Currently, some school districts have voluntarily tested for lead, however it is not required. Additionally, safe drinking water must be provided and parents need to be notified of the test results in a timely manner.

Fantasy sports regulation adopted: A comprehensive regulatory package passed to allow fantasy sports (Draft Kings, Fan Duel) to operate in New York State. This bill offers important consumer protections to ensure that all contests are safe and fair. Requirements such as limiting players to one active and continuously used account, offering introductory procedures for players, identifying highly experienced players, and depicting accurate representations concerning the chances of winning in all advertisements will help to provide transparency and fairness across all platforms.

By taxing interactive fantasy sports contests, and directing such funds to the State Lottery Fund, this bill will also bring tens of millions in new revenue dedicated to education.

Alcoholic beverage reforms: The legislature passed a bill to allow restaurants and bars to serve alcohol on Sundays starting at 10 a.m.(“brunch”), in addition to allowing for establishments to open at 8 a.m. up to 12 times a year (should they apply for a new permit). Earlier in June, my bill to allow for farm cideries to serve beer, wine, and spirits on premises passed the legislature as well.

Ridesharing legislation stalled: Ridesharing legislation to allow for services such as Uber and Lyft to operate in Upstate New York did not pass this session. As an original co-sponsor of legislation to enable these services, I recognize and value the economic development impact expected for the Capital Region. While this was an unexpected disappointment, there are a handful of differences that must be addressed (to protect drivers and passengers). I remain optimistic that a compromise will be reached by the end of the year if not by early next year to adopt protections and safeguards for drivers and passengers (such as the indemnification clause, multi-app coverage, and workers' compensation).

Heroin and opioid treatment and prevention: Landmark legislation to combat the heroin and opioid crisis in New York State passed the legislature and is already signed by Governor Cuomo. The package of bills was passed as part of this year's session and marks a major step forward in the fight to increase access to treatment, expand prevention, while limiting the over-prescription of opioids in New York. The legislation includes several best practices and recommendations identified by the Governor’s Heroin and Opioid Task Force, and builds on the state’s aggressive efforts to break the cycle of heroin and opioid addiction.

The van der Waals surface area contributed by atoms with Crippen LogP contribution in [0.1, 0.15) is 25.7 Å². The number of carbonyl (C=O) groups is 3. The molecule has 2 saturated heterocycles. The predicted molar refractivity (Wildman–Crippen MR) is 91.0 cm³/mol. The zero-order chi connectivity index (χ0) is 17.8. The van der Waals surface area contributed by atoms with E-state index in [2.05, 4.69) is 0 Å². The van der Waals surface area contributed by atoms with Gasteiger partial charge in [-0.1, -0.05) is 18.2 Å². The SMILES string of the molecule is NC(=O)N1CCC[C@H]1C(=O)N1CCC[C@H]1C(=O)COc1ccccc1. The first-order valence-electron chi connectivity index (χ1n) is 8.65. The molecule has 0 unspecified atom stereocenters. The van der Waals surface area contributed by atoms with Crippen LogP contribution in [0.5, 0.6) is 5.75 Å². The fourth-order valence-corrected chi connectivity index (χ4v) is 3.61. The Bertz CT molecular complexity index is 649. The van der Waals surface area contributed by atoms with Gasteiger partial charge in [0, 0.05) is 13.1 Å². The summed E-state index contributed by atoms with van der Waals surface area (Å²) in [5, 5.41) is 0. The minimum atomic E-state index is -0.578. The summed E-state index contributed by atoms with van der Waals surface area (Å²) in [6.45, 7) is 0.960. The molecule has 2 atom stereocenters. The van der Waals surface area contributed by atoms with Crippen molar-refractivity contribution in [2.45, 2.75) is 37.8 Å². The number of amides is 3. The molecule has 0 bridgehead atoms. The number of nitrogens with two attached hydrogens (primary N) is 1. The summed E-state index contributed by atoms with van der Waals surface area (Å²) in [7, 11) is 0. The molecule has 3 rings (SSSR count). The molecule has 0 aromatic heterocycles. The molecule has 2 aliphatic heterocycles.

APPR waiver extended until December 31st: The legislature also approved a measure that will allow for a delay for teacher evaluations or APPR. School districts will have until December 31st (and hopefully beyond if the legislature reconvenes in December).

Here is a list of end-of-session issues and legislation that either passed or have been discussed via the Governor’s office.

And here are highlights from across the 109th:

USS Slater Destroyer Escort Commemoration Day: I visited the USS Slater for their Destroyer Escort Commemoration Day this past weekend. The third Saturday in June is traditionally recognized as DE Day, the day DE veterans set aside to honor their lost shipmates. Ten destroyer escorts were lost while in US service in World War II, and another five were damaged beyond economical repair. Over 1,300 U.S. Navy and Coast Guardsmen gave their lives on these small ships. We honored their memory.

Recognizing Albany High Track Athletes and Tuskegee Airmen. I was pleased to , who were at the State Assembly Chamber for their 75th anniversary. Included in the photo are Interns from my office, Molly Ketterer and Zack Malitz, and my accomplished daughter, Eileen Bequette.

The renowned Tuskegee Airmen, the all-black Air Force squadrons who served with distinction during World War II and helped lay the groundwork for the Civil Rights Movement of the 1960s, were a highly decorated unit of 996 pilots and 15,000 ground personnel. These brave men defied racist stereotypes and earned 14 Bronze Stars, 150 Distinguished Flying Crosses and 744 Air Medals.

Alive at Five: The City of Albany’s annual summer concert series, Alive at Five, begins this week. Each Thursday starting at 5 p.m. through early August, the City hosts free concerts featuring local and well-known recording acts. This year, the location of the concerts has been moved to Tricentennial Park due to improvements being made to the Corning Preserve. For more information, visit albanyevents.org.

Job Opportunities: New York State has setup a job portal entitled Jobs Express, where thousands of private and public sector jobs are listed. Visit jobs.ny.gov for more information on how to apply for these opportunities.

As always, for the latest news or for upcoming events, please visit my office online, on Facebook, on Twitter or my Times Union blog. If you would like to reach my office, please feel free to send us a note.

Sincerely —